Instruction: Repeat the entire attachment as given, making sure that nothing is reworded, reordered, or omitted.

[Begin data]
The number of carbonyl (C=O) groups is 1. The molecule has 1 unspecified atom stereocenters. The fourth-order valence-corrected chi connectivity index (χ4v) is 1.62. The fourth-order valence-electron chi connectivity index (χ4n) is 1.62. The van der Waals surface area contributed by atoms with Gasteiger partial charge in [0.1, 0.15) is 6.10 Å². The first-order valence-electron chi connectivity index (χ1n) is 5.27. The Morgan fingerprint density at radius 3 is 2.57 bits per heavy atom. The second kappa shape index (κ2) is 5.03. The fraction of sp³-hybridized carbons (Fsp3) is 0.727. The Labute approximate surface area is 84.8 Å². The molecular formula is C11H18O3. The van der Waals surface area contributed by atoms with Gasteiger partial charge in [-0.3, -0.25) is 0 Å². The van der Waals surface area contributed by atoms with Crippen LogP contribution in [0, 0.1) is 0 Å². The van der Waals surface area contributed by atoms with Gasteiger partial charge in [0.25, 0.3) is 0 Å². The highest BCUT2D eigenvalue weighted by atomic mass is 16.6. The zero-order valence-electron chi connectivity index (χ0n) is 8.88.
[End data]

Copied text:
The number of carbonyl (C=O) groups is 1. The molecule has 1 unspecified atom stereocenters. The fourth-order valence-corrected chi connectivity index (χ4v) is 1.62. The fourth-order valence-electron chi connectivity index (χ4n) is 1.62. The van der Waals surface area contributed by atoms with Gasteiger partial charge in [0.1, 0.15) is 6.10 Å². The first-order valence-electron chi connectivity index (χ1n) is 5.27. The Morgan fingerprint density at radius 3 is 2.57 bits per heavy atom. The second kappa shape index (κ2) is 5.03. The fraction of sp³-hybridized carbons (Fsp3) is 0.727. The Labute approximate surface area is 84.8 Å². The molecular formula is C11H18O3. The van der Waals surface area contributed by atoms with Gasteiger partial charge in [-0.3, -0.25) is 0 Å². The van der Waals surface area contributed by atoms with Crippen LogP contribution in [0, 0.1) is 0 Å². The van der Waals surface area contributed by atoms with Gasteiger partial charge in [0.25, 0.3) is 0 Å². The highest BCUT2D eigenvalue weighted by atomic mass is 16.6. The zero-order valence-electron chi connectivity index (χ0n) is 8.88.